Author: Mitchell Plitnick
Mitchell Plitnick is the former Director of the US Office of B'Tselem and was previously the Director of Jewish Voice for Peace. He is a widely published and respected policy analyst. Born in New York City, raised an Orthodox Jew and educated in Yeshiva, Mitchell grew up in an extremist environment that passionately supported the radical Israeli settler movement. Plitnick graduated with honors from UC Berkeley in Middle Eastern Studies and wrote his thesis on Israeli and Jewish historiography.

The Iran Review published an interview done with me by their correspondent, Kourosh Ziabari. It covers a wide range of subjects related to Israel, including the current talks, Gaza and the standoff with Iran, among other issues. (More…)

The US is desperately trying to maintain the illusion of functionality at the revived Israeli-Palestinian peace talks. But reality is intruding. I explore in my latest article at The Third Way. (More…)

Attacking Syria gets more surreal every day. The abstract nature of that debate, in the United States, as if somehow real lives, Syrian lives, were not hanging in the balance is appalling. And what is most starkly absent from the discussion is any apparent concern over a civil war that has already caused over 100,000 deaths, created some six million refugees and internally displaced persons and promises that the worst is yet to come. (More…)

President Obama shocked many with his announcement that, despite the fact that he had decided to strike Syria, he was going to seek authorization from Congress. At LobeLog, I examine some of the implications for US politics and foreign policy, as well as the immediate meaning for an attack on Syria. (More…)

On Monday, it will be Labor Day, a major holiday in the United States. Except for a few pithy Facebook posts or bumper stickers, I don’t expect to see an actual celebration of labor, much less the labor movement, which is edging closer every day to extinction. And yet, in 2013, the economic condition of American workers is worse than at any time since the Great Depression.  (More…)

While all eyes are on Syria, and a few on Egypt, no one is paying attention to the supposedly re-started Israeli-Palestinian peace talks. That lack of attention is just what John Kerry said he wanted. But what information we do have adds up to one message: these talks, which already had everything stacked against them, have run into even more problems. I explore in this new piece. (More…)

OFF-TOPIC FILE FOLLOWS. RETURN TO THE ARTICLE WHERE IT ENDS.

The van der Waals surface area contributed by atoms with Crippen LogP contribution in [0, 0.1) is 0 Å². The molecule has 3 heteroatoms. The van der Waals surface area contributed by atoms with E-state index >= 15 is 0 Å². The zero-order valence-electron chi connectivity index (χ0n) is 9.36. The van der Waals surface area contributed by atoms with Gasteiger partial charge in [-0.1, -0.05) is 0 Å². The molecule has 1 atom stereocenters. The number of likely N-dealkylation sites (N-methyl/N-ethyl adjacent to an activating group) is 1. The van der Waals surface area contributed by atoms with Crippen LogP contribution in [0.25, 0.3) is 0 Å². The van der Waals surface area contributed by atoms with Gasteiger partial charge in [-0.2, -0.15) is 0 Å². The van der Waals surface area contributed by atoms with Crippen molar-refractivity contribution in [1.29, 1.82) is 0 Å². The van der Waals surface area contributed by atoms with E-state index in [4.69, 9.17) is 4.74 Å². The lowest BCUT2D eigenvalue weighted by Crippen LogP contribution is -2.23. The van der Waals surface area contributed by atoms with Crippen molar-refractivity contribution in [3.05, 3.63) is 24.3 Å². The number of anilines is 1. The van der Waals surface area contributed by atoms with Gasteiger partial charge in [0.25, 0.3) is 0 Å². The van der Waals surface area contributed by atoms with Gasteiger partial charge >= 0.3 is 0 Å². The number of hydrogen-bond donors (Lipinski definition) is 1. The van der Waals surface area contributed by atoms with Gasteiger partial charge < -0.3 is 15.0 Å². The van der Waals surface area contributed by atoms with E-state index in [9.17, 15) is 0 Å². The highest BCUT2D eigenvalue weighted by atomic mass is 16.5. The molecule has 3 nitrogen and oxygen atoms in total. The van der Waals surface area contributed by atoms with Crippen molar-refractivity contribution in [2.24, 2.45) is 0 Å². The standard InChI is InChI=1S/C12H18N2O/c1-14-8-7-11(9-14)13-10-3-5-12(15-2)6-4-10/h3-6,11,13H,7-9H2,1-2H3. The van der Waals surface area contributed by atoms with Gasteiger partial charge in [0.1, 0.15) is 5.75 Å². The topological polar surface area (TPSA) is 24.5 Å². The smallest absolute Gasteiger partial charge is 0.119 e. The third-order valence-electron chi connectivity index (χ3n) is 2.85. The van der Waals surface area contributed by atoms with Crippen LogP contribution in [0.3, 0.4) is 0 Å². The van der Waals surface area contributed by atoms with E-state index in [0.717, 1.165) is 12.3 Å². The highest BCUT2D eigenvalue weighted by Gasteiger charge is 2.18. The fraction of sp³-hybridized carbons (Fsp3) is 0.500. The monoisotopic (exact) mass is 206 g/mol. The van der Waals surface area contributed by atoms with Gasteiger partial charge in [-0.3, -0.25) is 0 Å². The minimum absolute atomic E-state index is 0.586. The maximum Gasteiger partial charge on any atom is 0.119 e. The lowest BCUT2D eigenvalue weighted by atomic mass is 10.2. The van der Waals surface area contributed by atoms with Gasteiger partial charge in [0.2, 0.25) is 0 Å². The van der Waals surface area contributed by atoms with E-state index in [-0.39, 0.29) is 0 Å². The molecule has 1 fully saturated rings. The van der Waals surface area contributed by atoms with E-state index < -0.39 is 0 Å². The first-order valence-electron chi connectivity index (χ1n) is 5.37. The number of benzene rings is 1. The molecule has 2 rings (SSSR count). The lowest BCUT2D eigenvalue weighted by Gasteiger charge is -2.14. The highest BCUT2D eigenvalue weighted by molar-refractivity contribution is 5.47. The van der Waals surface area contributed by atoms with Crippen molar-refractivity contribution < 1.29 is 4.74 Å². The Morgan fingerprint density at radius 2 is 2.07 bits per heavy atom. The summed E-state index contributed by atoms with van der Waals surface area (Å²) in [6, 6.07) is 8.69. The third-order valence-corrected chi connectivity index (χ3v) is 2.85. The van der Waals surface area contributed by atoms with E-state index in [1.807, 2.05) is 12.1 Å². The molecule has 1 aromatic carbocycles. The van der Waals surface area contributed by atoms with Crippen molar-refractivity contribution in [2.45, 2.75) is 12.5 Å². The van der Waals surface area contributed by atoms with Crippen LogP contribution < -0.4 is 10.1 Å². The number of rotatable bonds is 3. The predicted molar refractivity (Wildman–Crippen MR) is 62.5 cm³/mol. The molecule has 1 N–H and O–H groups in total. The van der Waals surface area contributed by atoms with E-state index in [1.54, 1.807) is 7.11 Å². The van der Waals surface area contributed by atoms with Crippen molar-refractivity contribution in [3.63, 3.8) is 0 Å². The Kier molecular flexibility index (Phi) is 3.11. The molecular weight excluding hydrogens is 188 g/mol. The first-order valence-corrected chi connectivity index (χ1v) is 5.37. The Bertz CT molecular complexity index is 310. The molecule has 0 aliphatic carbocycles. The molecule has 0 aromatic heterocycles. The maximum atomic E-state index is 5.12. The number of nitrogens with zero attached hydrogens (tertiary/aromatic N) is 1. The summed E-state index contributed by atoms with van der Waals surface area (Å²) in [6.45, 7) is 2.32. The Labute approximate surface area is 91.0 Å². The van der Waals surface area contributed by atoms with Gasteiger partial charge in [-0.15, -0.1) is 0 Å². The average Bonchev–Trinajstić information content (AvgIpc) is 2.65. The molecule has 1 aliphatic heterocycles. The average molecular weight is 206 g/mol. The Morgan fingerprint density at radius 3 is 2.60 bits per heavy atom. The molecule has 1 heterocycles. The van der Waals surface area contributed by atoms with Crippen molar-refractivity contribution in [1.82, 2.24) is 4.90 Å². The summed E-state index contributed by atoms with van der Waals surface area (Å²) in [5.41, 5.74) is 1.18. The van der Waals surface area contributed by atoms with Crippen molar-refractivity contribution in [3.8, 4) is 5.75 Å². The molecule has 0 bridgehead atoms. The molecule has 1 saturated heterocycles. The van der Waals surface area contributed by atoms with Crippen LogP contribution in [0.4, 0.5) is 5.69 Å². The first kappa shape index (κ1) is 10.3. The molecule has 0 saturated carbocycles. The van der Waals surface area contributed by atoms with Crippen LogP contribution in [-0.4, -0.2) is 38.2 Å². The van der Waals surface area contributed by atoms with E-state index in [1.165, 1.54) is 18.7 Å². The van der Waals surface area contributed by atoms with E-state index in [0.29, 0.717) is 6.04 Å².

My latest piece of reporting for Inter Press Service: Israel, AIPAC and their fellow travelers are already hard at work on the next 10-year aid package, which would start in 2017. Aid to Israel is sacrosanct in Washington, but the request for an upgrade faces some new challenges this time. But AIPAC has a powerful tool in a 2008 law passed by Congress. (More…)

My latest piece at LobeLog, where I frequently write on US foreign policy, examines the inadequacy of the current system of international law. It has gotten so ineffective that it is now more hindrance than help. The crisis in Syria shines a spotlight on the problem. (More…)

UN inspectors are going to investigate allegations of a major chemical weapons attack on Syrian civilians by the regime. It’s largely an exercise. The United States has already decided that the red line Obama drew many months ago has been crossed. That line is worth questioning. (More…)

We now know that it will be Chelsea, not Bradley, Manning who will be serving a 35-year sentence in military prison for daring to expose US war crimes in Iraq. That revelation has brought Manning back into the headlines, and overall, one has to be pleased with the reception. (More…)

I wrote recently about the apoplectic reaction of some members of Russia’s Jewish community to Stephen Fry’s very accurate comparison of the atmosphere in Germany at the beginning of Adolph Hitler’s Fascist regime and Vladmir Putin’s incitement to hate and violence against LGBT people in Russia. (More…)

Chemi Shalev is one of Ha’aretz‘ best reporters, and his commentary Strange Bedfellows makes for valuable reading. It describes how the diminished role the US is playing in the Middle East is being interpreted, not without merit, as US weakness, and that is causing so-called “moderate Arab states” (which is a euphemism for those states which are willing, however clandestinely, to work with Israel) to increase their cooperation with Israel. (More…)